The institute, established in rural Massachusetts in 1929, has a questionable background of Tuskegee-like experiments, and throughout the book, we receive those richly detailed juxtapositions and similarities between the experimenters of the late twenties who compared black women’s bodies to chimps, and the experimentation of the Freemans in the book’s present day of the nineties. The institution becomes their home. This time the emphasis is mine, or rather, Greenidge’s.
Along with this move to the institution comes Laurel’s eternal drive to prove herself worthy, to rise above humble beginnings and to show that she can be something, at any cost. The cost is her family. Isolated in this new place, the Freemans lose themselves. Laurel’s love for Charlie rivals (and often exceeds) her love for her own family, and this leads to strains in her marriage that cannot be reeled back in once the damage is done. It is no accident that her husband’s name is Charles and the chimp’s name is Charlie; they become nearly equal in her eyes. Charlotte, the main protagonist of the book, goes on a journey of gender identity and self-discovery that she is unable to discuss or flaunt, and Callie turns inward to eating disorders and practicing magic just to be recognized as important among the mêlée.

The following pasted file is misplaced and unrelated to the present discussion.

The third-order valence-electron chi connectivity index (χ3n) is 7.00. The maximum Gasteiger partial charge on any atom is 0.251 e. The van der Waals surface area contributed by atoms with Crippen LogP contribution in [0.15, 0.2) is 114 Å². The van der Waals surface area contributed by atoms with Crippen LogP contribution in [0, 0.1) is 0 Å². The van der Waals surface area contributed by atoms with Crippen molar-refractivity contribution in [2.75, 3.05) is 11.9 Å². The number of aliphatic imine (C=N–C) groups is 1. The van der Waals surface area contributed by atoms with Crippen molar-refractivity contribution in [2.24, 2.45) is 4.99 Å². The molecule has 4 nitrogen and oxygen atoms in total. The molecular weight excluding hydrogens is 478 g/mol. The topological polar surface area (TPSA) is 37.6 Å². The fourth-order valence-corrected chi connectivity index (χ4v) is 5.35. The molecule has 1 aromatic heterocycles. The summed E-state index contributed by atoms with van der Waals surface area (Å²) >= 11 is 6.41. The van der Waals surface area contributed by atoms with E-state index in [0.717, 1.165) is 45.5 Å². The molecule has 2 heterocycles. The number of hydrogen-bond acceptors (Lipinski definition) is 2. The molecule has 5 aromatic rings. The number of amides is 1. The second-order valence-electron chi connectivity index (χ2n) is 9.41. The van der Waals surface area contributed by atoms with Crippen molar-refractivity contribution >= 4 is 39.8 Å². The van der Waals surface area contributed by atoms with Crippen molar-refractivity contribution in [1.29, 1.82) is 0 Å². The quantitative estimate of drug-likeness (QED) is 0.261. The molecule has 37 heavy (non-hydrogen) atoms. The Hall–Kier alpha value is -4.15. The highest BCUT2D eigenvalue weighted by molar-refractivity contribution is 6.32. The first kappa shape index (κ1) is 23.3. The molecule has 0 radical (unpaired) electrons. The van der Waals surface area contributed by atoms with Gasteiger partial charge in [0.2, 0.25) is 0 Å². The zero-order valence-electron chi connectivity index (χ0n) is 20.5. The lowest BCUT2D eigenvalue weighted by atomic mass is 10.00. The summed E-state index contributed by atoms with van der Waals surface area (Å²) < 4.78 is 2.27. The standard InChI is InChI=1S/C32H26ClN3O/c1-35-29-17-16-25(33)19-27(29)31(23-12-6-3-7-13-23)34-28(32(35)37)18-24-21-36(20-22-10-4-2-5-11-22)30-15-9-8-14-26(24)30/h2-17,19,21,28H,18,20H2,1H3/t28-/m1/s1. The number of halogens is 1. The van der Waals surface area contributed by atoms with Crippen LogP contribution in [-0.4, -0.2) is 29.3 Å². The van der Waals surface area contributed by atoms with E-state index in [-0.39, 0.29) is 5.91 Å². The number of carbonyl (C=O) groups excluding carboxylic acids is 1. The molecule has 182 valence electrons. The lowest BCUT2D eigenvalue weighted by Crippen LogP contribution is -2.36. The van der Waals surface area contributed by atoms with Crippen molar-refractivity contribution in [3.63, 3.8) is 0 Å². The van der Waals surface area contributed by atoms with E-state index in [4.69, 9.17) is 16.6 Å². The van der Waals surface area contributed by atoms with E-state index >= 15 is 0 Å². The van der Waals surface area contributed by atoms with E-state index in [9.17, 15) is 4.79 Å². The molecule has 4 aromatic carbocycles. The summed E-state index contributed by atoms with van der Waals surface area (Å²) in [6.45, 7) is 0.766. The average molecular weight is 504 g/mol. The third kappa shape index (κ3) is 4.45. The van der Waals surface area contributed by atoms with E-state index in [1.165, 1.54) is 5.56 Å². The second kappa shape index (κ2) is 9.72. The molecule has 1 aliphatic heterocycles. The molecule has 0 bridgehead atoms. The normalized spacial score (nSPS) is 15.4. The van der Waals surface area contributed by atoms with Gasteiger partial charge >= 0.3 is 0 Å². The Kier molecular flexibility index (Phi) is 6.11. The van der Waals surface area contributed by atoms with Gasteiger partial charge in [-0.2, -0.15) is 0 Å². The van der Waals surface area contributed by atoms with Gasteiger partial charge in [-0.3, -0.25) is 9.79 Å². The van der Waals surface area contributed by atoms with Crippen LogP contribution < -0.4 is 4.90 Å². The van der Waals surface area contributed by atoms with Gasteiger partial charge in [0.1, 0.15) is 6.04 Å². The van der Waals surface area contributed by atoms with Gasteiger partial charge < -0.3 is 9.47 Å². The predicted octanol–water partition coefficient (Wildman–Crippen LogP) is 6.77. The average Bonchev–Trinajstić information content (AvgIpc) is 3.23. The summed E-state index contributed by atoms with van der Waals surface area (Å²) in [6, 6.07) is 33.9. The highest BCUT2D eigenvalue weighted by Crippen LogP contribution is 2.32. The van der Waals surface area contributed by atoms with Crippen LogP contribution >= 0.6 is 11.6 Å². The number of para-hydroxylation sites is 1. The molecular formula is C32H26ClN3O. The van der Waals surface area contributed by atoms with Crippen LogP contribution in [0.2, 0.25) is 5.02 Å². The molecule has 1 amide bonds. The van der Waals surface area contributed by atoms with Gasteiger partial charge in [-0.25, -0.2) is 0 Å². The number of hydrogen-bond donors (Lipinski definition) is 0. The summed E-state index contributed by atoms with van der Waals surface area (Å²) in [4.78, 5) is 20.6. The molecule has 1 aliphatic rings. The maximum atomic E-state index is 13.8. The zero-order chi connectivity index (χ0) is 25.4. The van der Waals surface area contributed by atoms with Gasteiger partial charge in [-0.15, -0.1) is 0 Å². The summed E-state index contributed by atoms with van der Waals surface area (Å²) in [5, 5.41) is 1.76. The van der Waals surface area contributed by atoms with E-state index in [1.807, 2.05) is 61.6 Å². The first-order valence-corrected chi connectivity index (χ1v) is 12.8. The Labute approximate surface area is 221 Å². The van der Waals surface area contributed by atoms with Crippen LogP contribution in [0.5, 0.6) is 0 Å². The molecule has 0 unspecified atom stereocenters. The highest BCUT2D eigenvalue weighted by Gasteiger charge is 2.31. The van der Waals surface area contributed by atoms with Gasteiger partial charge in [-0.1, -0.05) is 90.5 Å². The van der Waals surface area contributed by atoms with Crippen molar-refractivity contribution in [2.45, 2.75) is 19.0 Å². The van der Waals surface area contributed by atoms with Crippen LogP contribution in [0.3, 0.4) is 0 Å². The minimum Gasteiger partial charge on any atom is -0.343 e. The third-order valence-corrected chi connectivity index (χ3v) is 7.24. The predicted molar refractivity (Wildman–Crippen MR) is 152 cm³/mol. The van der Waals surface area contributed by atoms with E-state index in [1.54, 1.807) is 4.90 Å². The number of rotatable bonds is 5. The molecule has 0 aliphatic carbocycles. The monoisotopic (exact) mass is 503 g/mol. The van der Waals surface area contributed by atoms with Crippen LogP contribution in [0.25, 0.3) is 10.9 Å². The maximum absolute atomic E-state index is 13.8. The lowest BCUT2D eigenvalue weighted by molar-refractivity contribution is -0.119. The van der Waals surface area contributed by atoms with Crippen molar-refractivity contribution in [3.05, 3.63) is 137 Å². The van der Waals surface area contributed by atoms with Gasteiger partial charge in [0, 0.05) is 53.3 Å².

Greenidge tells each of these segments individually, through a series of sections devoted to each person. Some of these sections are told through first-person and some are told through third-person, the vacillation of which can be jarring and seems slightly arbitrary, but through each perspective, the story is moved along. With this writing style occasionally comes the problem of some plot points being dropped at the end of the section and then never picked up again, or being watered down or jumped forward when they are picked up again. Additionally, this leads to a story that is weighted more heavily on some characters than on others; our protagonist Charlotte has 11 sections, and Laurel has one. But what is achieved is a very intimate look at each character within those sections and the precedence of emotions and observations over action. Intertwined in them is also the viewpoint of one of the initial black “specimens” of the white-male-conducted study of the late twenties, called only “Nymphadora of Spring City.” Her viewpoint is very detailed and gripping, but in the end, it fails to culminate into more than just a letter that our protagonist finally reads in the epilogue. I found myself wanting Nymphadora to weave more heavily into the story, but her importance is as the backdrop by which all the rest of it takes place. She is the atmosphere, the foundation. It is her secret that is discovered by Charlotte that unravels the whole family into a spiral of discomfort and severance that can never be reconciled.